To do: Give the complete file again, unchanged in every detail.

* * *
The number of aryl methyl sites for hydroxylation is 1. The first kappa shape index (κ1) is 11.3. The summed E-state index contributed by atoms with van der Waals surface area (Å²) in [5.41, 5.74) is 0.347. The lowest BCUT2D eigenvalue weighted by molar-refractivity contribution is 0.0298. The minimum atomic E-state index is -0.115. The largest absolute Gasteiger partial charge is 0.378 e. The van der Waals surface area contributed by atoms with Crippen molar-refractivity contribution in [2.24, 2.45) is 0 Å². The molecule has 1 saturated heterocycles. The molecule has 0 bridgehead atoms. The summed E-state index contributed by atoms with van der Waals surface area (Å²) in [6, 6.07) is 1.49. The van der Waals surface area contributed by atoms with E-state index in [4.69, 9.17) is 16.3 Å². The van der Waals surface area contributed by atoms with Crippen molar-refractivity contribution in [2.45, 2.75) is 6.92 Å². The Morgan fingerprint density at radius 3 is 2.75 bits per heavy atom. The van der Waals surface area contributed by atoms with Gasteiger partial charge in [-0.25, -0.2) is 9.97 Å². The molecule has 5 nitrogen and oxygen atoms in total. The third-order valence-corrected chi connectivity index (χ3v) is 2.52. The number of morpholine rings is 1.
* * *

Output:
The number of aryl methyl sites for hydroxylation is 1. The first kappa shape index (κ1) is 11.3. The summed E-state index contributed by atoms with van der Waals surface area (Å²) in [5.41, 5.74) is 0.347. The lowest BCUT2D eigenvalue weighted by molar-refractivity contribution is 0.0298. The minimum atomic E-state index is -0.115. The largest absolute Gasteiger partial charge is 0.378 e. The van der Waals surface area contributed by atoms with Crippen molar-refractivity contribution in [2.24, 2.45) is 0 Å². The molecule has 1 saturated heterocycles. The molecule has 0 bridgehead atoms. The summed E-state index contributed by atoms with van der Waals surface area (Å²) in [6, 6.07) is 1.49. The van der Waals surface area contributed by atoms with E-state index in [4.69, 9.17) is 16.3 Å². The van der Waals surface area contributed by atoms with Crippen molar-refractivity contribution in [2.45, 2.75) is 6.92 Å². The Morgan fingerprint density at radius 3 is 2.75 bits per heavy atom. The van der Waals surface area contributed by atoms with Gasteiger partial charge in [-0.25, -0.2) is 9.97 Å². The molecule has 5 nitrogen and oxygen atoms in total. The third-order valence-corrected chi connectivity index (χ3v) is 2.52. The number of morpholine rings is 1.